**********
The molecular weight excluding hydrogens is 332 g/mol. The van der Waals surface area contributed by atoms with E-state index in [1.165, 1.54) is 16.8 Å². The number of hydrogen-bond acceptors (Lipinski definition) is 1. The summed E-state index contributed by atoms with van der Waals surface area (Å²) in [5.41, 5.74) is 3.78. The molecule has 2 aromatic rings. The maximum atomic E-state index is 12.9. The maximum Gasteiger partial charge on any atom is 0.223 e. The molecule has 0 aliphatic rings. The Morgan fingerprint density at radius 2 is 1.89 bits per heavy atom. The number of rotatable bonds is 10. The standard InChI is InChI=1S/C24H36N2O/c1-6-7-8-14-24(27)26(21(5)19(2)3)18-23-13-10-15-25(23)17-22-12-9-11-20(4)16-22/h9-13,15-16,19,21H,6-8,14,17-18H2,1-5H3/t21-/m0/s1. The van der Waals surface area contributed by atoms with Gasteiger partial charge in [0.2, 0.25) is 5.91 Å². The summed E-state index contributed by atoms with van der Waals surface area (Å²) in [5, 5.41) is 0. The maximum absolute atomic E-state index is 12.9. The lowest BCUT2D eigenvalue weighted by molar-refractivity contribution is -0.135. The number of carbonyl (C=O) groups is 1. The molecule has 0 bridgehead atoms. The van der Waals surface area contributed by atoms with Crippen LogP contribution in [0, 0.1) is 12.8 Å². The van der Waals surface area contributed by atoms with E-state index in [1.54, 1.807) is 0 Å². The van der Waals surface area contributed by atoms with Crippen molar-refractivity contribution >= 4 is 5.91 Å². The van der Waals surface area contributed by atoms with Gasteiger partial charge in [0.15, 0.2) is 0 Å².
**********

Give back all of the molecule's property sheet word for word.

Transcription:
The molecular weight excluding hydrogens is 332 g/mol. The van der Waals surface area contributed by atoms with E-state index in [1.165, 1.54) is 16.8 Å². The number of hydrogen-bond acceptors (Lipinski definition) is 1. The summed E-state index contributed by atoms with van der Waals surface area (Å²) in [5.41, 5.74) is 3.78. The molecule has 2 aromatic rings. The maximum atomic E-state index is 12.9. The maximum Gasteiger partial charge on any atom is 0.223 e. The molecule has 0 aliphatic rings. The Morgan fingerprint density at radius 2 is 1.89 bits per heavy atom. The number of rotatable bonds is 10. The standard InChI is InChI=1S/C24H36N2O/c1-6-7-8-14-24(27)26(21(5)19(2)3)18-23-13-10-15-25(23)17-22-12-9-11-20(4)16-22/h9-13,15-16,19,21H,6-8,14,17-18H2,1-5H3/t21-/m0/s1. The van der Waals surface area contributed by atoms with Gasteiger partial charge in [0.2, 0.25) is 5.91 Å². The summed E-state index contributed by atoms with van der Waals surface area (Å²) in [5, 5.41) is 0. The maximum absolute atomic E-state index is 12.9. The lowest BCUT2D eigenvalue weighted by molar-refractivity contribution is -0.135. The number of carbonyl (C=O) groups is 1. The molecule has 0 bridgehead atoms. The van der Waals surface area contributed by atoms with Crippen LogP contribution in [0, 0.1) is 12.8 Å². The van der Waals surface area contributed by atoms with E-state index in [1.54, 1.807) is 0 Å². The van der Waals surface area contributed by atoms with Crippen molar-refractivity contribution >= 4 is 5.91 Å². The van der Waals surface area contributed by atoms with Gasteiger partial charge in [0.15, 0.2) is 0 Å².